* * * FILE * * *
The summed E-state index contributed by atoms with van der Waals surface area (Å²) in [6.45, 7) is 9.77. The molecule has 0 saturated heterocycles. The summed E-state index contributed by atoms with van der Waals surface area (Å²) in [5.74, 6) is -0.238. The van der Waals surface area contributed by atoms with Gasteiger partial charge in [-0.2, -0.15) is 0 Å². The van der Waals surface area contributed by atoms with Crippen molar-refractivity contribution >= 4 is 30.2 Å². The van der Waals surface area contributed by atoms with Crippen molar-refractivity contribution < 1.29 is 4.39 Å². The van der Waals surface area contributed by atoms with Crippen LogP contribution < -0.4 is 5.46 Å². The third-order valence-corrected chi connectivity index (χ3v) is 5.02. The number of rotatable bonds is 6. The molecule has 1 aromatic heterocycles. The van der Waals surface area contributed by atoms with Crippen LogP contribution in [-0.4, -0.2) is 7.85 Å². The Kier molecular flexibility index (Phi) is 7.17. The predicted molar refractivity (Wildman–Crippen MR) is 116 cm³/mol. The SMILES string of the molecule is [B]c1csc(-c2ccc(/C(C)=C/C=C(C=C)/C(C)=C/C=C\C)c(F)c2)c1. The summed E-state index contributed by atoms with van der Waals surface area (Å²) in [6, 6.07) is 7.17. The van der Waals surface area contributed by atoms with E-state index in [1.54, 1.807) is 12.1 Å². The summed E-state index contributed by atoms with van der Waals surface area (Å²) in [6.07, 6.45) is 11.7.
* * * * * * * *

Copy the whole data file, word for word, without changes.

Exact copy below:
The summed E-state index contributed by atoms with van der Waals surface area (Å²) in [6.45, 7) is 9.77. The molecule has 0 saturated heterocycles. The summed E-state index contributed by atoms with van der Waals surface area (Å²) in [5.74, 6) is -0.238. The van der Waals surface area contributed by atoms with Gasteiger partial charge in [-0.2, -0.15) is 0 Å². The van der Waals surface area contributed by atoms with Crippen molar-refractivity contribution >= 4 is 30.2 Å². The van der Waals surface area contributed by atoms with Crippen molar-refractivity contribution < 1.29 is 4.39 Å². The van der Waals surface area contributed by atoms with Crippen LogP contribution < -0.4 is 5.46 Å². The third-order valence-corrected chi connectivity index (χ3v) is 5.02. The number of rotatable bonds is 6. The molecule has 1 aromatic heterocycles. The van der Waals surface area contributed by atoms with Crippen LogP contribution in [-0.4, -0.2) is 7.85 Å². The Kier molecular flexibility index (Phi) is 7.17. The predicted molar refractivity (Wildman–Crippen MR) is 116 cm³/mol. The SMILES string of the molecule is [B]c1csc(-c2ccc(/C(C)=C/C=C(C=C)/C(C)=C/C=C\C)c(F)c2)c1. The summed E-state index contributed by atoms with van der Waals surface area (Å²) in [6, 6.07) is 7.17. The van der Waals surface area contributed by atoms with E-state index in [1.54, 1.807) is 12.1 Å². The summed E-state index contributed by atoms with van der Waals surface area (Å²) in [6.07, 6.45) is 11.7.